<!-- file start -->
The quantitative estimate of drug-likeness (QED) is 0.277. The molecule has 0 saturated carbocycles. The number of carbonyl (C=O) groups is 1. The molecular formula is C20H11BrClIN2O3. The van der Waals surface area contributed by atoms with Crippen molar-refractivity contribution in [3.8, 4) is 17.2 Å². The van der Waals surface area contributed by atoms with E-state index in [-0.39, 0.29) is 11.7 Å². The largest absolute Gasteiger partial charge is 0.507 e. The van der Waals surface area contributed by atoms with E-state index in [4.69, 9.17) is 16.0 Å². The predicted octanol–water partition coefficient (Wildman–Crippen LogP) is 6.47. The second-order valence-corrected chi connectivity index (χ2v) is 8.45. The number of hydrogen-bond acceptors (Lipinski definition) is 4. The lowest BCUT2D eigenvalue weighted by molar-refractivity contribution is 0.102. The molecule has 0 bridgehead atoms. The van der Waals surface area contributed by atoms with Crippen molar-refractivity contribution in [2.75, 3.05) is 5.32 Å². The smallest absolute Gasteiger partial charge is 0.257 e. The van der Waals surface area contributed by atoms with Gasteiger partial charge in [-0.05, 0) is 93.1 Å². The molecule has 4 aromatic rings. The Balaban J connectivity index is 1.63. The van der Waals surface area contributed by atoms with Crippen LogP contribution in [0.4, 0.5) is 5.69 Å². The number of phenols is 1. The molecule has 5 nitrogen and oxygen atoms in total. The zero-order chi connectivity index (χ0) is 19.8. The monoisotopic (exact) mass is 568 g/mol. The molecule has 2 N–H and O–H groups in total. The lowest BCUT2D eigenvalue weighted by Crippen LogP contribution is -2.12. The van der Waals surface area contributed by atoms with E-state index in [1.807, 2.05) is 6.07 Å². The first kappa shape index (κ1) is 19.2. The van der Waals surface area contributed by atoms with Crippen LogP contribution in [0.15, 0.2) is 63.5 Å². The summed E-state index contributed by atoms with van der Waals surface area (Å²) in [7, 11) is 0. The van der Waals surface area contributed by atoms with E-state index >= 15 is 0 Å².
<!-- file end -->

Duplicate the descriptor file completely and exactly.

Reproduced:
The quantitative estimate of drug-likeness (QED) is 0.277. The molecule has 0 saturated carbocycles. The number of carbonyl (C=O) groups is 1. The molecular formula is C20H11BrClIN2O3. The van der Waals surface area contributed by atoms with Crippen molar-refractivity contribution in [3.8, 4) is 17.2 Å². The van der Waals surface area contributed by atoms with E-state index in [-0.39, 0.29) is 11.7 Å². The largest absolute Gasteiger partial charge is 0.507 e. The van der Waals surface area contributed by atoms with E-state index in [4.69, 9.17) is 16.0 Å². The predicted octanol–water partition coefficient (Wildman–Crippen LogP) is 6.47. The second-order valence-corrected chi connectivity index (χ2v) is 8.45. The number of hydrogen-bond acceptors (Lipinski definition) is 4. The lowest BCUT2D eigenvalue weighted by molar-refractivity contribution is 0.102. The molecule has 0 bridgehead atoms. The van der Waals surface area contributed by atoms with Crippen molar-refractivity contribution in [2.75, 3.05) is 5.32 Å². The smallest absolute Gasteiger partial charge is 0.257 e. The van der Waals surface area contributed by atoms with Gasteiger partial charge in [-0.05, 0) is 93.1 Å². The molecule has 4 aromatic rings. The Balaban J connectivity index is 1.63. The van der Waals surface area contributed by atoms with Crippen LogP contribution in [0.4, 0.5) is 5.69 Å². The number of phenols is 1. The molecule has 5 nitrogen and oxygen atoms in total. The zero-order chi connectivity index (χ0) is 19.8. The monoisotopic (exact) mass is 568 g/mol. The molecule has 2 N–H and O–H groups in total. The lowest BCUT2D eigenvalue weighted by Crippen LogP contribution is -2.12. The van der Waals surface area contributed by atoms with E-state index in [1.807, 2.05) is 6.07 Å². The first kappa shape index (κ1) is 19.2. The van der Waals surface area contributed by atoms with Crippen LogP contribution in [0.15, 0.2) is 63.5 Å². The summed E-state index contributed by atoms with van der Waals surface area (Å²) in [7, 11) is 0. The van der Waals surface area contributed by atoms with E-state index >= 15 is 0 Å².